Re: Chekov on Sakhalin Island, this is a vlog by someone hitchhiking / trainhopping there (uploaded recently, filmed 2021)
Re: Churchill and WW1, here's a formal debate (recorded shortly after Russia's initial invasion of Crimea) on whether the UK should have joined WW1
Re: the book I read on Malaysia's paranormal - the term "running amok" comes from Malay and was once seen as a culture-specific illness https://www.merriam-webster.com/dictionary/amok
The Maldives's Hulhumalé (ހުޅުމާލެ) Phase 2, which was a near-empty plain raised from the sea when I visited, now has lush vegetation
Also in paranormal news, back when I was on the Isle of Man, I went down a rabbit hole reading up on the talking mongoose that harassed a family there in the 1930s (a movie adaptation will be out in September). Britain was deeply into the occult at the time, but one podcast added context that the notorious libel laws stopped journalists from being direct about domestic abuse and mental illness. I wonder if this forced credence was part of why so many prominent people of the time shared belief in strange and occult events (for example, Sir Arthur Conan Doyle accepting fairy photos).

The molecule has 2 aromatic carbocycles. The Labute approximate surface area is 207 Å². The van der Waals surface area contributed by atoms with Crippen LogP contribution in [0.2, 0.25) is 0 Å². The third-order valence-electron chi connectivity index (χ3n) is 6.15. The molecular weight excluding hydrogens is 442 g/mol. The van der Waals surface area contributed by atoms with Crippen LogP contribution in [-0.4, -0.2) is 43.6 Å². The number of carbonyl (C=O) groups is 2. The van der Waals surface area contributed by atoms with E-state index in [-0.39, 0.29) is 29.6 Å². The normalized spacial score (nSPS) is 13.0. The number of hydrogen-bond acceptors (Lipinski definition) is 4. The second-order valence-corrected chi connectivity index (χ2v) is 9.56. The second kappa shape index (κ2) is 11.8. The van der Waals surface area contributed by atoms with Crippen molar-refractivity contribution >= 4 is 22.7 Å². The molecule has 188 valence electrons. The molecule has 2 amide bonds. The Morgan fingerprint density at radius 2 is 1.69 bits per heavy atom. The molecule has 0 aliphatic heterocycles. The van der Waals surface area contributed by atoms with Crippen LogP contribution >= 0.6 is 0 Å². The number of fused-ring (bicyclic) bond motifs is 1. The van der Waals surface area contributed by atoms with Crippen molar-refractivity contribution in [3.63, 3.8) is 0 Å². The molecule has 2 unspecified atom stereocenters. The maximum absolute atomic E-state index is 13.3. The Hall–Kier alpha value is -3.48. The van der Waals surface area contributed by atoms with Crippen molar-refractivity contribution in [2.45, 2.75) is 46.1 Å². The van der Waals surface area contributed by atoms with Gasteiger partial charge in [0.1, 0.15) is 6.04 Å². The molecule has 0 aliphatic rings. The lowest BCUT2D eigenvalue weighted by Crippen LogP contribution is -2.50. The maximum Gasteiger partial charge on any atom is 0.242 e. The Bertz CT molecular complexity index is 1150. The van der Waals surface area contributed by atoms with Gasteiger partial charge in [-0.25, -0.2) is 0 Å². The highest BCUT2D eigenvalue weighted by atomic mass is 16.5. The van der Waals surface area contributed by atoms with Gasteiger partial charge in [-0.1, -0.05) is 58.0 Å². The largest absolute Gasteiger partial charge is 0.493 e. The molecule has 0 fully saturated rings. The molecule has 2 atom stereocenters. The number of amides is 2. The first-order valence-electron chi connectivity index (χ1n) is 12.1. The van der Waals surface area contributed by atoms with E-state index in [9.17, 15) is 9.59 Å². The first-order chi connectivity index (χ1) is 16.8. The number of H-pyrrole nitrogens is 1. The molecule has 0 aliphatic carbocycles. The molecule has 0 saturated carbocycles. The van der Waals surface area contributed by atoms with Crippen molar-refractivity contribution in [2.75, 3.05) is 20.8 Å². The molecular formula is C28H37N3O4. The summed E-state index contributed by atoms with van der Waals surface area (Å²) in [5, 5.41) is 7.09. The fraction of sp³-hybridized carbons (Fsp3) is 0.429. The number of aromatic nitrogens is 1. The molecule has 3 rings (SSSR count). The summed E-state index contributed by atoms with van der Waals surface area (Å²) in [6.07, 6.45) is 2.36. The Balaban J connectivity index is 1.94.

As an update to Truman-met-MacArthur-once: I recently heard that Truman met FDR only once before being named VP? The sourcing of this was a little thin - the Truman Library instead notes "[he] met with President Roosevelt twice during his 82 days as vice president". I think this speaks to how communication was then changing the presidency, before reliable air travel could?
Re: low-carbon trips: Amtrak removed all bicycle options (roll-on and box) from the Chicago-Milwaukee line. New bike-friendly cars are rolling out on other lines, though.
A public interest law firm won Held v. Montana based on the Montana state constitution including a right to protect the environment for future generations.